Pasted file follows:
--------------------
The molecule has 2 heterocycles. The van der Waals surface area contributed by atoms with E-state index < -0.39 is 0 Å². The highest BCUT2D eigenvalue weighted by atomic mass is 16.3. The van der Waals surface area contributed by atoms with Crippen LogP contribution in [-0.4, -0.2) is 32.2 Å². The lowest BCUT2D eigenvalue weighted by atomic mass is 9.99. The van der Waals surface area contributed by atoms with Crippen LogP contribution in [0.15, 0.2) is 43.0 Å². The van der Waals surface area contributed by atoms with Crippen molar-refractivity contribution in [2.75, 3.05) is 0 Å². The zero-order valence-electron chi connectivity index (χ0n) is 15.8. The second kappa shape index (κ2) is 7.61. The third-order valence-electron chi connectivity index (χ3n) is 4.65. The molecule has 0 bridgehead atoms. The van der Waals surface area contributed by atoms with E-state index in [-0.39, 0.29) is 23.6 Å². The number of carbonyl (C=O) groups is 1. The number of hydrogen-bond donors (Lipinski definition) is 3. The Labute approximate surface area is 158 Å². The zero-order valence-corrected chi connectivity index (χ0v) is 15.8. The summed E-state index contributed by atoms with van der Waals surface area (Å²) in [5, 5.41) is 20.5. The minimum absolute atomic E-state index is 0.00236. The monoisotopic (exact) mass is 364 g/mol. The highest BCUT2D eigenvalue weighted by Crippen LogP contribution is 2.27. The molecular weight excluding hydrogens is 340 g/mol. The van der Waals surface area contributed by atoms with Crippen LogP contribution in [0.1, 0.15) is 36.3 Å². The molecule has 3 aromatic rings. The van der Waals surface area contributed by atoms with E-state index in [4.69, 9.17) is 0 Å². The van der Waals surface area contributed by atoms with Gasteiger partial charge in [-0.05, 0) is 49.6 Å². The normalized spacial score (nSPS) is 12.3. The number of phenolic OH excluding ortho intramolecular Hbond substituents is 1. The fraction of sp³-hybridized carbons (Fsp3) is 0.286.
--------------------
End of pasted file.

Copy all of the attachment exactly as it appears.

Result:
The molecule has 2 heterocycles. The van der Waals surface area contributed by atoms with E-state index < -0.39 is 0 Å². The highest BCUT2D eigenvalue weighted by atomic mass is 16.3. The van der Waals surface area contributed by atoms with Crippen LogP contribution in [-0.4, -0.2) is 32.2 Å². The lowest BCUT2D eigenvalue weighted by atomic mass is 9.99. The van der Waals surface area contributed by atoms with Crippen LogP contribution in [0.15, 0.2) is 43.0 Å². The van der Waals surface area contributed by atoms with Crippen molar-refractivity contribution in [2.75, 3.05) is 0 Å². The zero-order valence-electron chi connectivity index (χ0n) is 15.8. The second kappa shape index (κ2) is 7.61. The third-order valence-electron chi connectivity index (χ3n) is 4.65. The molecule has 0 bridgehead atoms. The van der Waals surface area contributed by atoms with E-state index in [-0.39, 0.29) is 23.6 Å². The number of carbonyl (C=O) groups is 1. The number of hydrogen-bond donors (Lipinski definition) is 3. The Labute approximate surface area is 158 Å². The zero-order valence-corrected chi connectivity index (χ0v) is 15.8. The summed E-state index contributed by atoms with van der Waals surface area (Å²) in [5, 5.41) is 20.5. The minimum absolute atomic E-state index is 0.00236. The monoisotopic (exact) mass is 364 g/mol. The highest BCUT2D eigenvalue weighted by Crippen LogP contribution is 2.27. The molecular weight excluding hydrogens is 340 g/mol. The van der Waals surface area contributed by atoms with Crippen LogP contribution in [0.1, 0.15) is 36.3 Å². The molecule has 3 aromatic rings. The van der Waals surface area contributed by atoms with E-state index in [4.69, 9.17) is 0 Å². The van der Waals surface area contributed by atoms with Gasteiger partial charge in [-0.05, 0) is 49.6 Å². The normalized spacial score (nSPS) is 12.3. The number of phenolic OH excluding ortho intramolecular Hbond substituents is 1. The fraction of sp³-hybridized carbons (Fsp3) is 0.286.